It’s vital to understand how an employee views their work and their role in the organization in order to provide any type of sound feedback or criticism. By creating a space for them to review themselves, you’ll get a glimpse into how their performance is going by their own standards, and then meet them where they’re at.
This allows you to see their priorities, goals and objectives, and if they line up with what your expectations were for them. If they don’t? There’s a communication breakdown. An annual review is the perfect time to address that.
It’s so important to have both sides of the story before you truly are able to critique and inspire an employee for the following year. By setting this foundation prior to the review, you’re able to read the response and tailor yours to what will make it most efficient and productive for both of you.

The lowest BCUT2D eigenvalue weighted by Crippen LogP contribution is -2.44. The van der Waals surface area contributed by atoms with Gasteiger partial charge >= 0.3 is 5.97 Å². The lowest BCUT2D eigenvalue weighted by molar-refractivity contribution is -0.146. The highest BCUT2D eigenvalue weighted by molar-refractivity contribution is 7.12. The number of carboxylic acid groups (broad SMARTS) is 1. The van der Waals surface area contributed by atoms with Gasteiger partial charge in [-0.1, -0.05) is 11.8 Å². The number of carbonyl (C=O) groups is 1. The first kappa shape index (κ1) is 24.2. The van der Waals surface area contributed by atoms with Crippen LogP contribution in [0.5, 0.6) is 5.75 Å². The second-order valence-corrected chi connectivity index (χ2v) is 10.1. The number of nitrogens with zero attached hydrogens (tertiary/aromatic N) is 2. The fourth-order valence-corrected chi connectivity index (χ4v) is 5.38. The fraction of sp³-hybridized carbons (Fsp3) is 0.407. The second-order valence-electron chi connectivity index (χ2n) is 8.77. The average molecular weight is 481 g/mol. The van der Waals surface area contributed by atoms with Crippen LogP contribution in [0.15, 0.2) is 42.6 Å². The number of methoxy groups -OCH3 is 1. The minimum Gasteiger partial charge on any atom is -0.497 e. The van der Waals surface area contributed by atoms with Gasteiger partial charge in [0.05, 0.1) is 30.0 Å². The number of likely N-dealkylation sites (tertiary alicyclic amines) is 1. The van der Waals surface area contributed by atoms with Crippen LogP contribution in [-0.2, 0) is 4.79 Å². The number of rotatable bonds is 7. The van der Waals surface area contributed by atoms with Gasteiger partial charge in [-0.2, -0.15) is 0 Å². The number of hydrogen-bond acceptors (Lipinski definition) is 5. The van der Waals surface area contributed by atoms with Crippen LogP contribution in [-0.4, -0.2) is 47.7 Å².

Ask employees to review the company
Your experience in a company is so much more than what you do day-in and day-out. It’s about the culture of the organization, the people that you work with, the goals that the company has that you’re expected to help achieve, and more.
At what point do you allow for feedback on those topics in an annual review to take place?
When we ask for feedback from employees about the company as a whole, we often receive some of the best tips to grow the organization. They often have insight from a different perspective that we do. All we need to do is ask.
At Kin, we have built this into our review functionality. There, employees are automatically asked to provide feedback on the company allowing you to see their written response once the review is completed.
Don’t discuss salary expectations or merit increases during the initial review period